Hotels and other businesses in the hospitality industry can make better use of the Internet to market and manage their businesses, according to a report released Monday by professional services firm Andersen.
While the industry has been a “comparatively slow adopter” of new technologies, the report found that executives do expect over the next few years to increase their use of the Web for sales and marketing programs like virtual property tours, as well as for loyalty programs and guest-history management.
The hospitality industry also plans to “aggressively” adopt online programs for reservations, data management and other functions, said the report. A survey of hospitality executives around the world found that most expect to take 15.4 percent of their reservations over the Internet in three years, up from 4.9 percent currently.
Sales, Marketing First
Sales and marketing are the first to be integrated into a hospitality company’s Internet operations, the report said, followed by distribution, recruitment and procurement.
One-third of those surveyed said they had current or planned distribution relationships with portals like AOL, Yahoo! or Amazon. Those with arrangements in place said they had a “slightly higher than average effectiveness ratio.”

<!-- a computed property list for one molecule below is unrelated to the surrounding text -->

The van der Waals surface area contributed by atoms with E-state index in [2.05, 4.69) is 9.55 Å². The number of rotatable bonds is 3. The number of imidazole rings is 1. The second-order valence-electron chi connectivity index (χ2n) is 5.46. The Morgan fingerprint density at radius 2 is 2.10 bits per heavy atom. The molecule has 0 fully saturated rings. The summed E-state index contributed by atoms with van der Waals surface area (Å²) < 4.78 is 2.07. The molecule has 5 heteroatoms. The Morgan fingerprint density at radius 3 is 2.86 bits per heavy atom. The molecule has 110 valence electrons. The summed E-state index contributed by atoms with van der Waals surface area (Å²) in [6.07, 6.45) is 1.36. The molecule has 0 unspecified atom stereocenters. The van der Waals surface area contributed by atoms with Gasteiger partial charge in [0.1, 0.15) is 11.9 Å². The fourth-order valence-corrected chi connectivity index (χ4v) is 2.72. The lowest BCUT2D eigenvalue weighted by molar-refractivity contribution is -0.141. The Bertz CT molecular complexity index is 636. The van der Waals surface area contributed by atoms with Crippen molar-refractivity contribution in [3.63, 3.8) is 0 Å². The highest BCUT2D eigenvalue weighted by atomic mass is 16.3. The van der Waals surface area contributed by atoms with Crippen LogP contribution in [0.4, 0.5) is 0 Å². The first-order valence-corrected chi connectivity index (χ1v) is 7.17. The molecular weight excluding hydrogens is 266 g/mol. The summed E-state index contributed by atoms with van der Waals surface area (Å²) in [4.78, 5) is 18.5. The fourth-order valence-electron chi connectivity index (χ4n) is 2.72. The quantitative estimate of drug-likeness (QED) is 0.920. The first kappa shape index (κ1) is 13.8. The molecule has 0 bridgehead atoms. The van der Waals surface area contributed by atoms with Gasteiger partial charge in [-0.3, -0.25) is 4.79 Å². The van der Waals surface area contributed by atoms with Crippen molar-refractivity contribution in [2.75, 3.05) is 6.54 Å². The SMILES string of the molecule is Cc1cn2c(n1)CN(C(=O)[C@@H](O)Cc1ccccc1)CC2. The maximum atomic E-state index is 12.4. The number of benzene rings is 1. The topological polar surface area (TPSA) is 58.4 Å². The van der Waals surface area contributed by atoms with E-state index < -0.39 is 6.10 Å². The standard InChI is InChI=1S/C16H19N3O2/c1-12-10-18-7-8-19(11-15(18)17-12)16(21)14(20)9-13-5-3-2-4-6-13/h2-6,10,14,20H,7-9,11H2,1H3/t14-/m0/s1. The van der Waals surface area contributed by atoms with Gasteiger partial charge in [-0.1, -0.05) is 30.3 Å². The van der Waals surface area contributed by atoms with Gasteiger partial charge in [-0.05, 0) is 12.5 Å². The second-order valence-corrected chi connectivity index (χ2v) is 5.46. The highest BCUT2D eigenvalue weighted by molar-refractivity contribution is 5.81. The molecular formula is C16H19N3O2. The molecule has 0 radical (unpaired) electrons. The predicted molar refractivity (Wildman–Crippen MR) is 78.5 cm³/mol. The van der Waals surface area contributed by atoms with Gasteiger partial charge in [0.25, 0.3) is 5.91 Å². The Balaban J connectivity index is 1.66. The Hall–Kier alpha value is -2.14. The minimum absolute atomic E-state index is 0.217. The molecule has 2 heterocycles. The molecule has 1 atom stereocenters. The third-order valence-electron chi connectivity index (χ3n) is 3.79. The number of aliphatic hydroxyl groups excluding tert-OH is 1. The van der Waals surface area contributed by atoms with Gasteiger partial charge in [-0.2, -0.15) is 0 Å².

Said Andersen partner Roger Cline, a co-author of the study: “One of the main attractions of online distribution for hospitality companies is the opportunity to reduce the high costs of distribution they have historically faced.”
Travel agency commissions and other fees could be cut by up to 10 percent as businesses put their distribution systems online, the study found.
Plans in Place
Large organizations are more likely to use an extranet to connect with other businesses, like suppliers or customers, Andersen said. Overall, one-third of the hotels surveyed said they connected with other businesses over the Web, with 42 percent of large chains and 26 percent of smaller businesses saying they did so.
Fifty-eight percent of the hotels surveyed have a “formal e-business strategy” in place, the report found. Larger chains are more likely to have an e-business plan, with those in the Asia-Pacific region “more proactively planning” for the future.
More than 70 percent of the hotels in that region said they had a strategy in place, followed by 66 percent in Europe, the Mideast, India and Africa, and 55 percent in the Americas.
The report was compiled in conjunction with New York University’s Preston Robert Tisch Center for Hospitality, Tourism and Travel Administration, and trade association Hospitality Financial and Technology Professionals.
The Tisch Center, part of NYU’s School of Continuing and Professional Studies, said the Internet is such a vital tool for the industry that it will offer graduate students a four-course concentration in hospitality e-commerce beginning in the fall.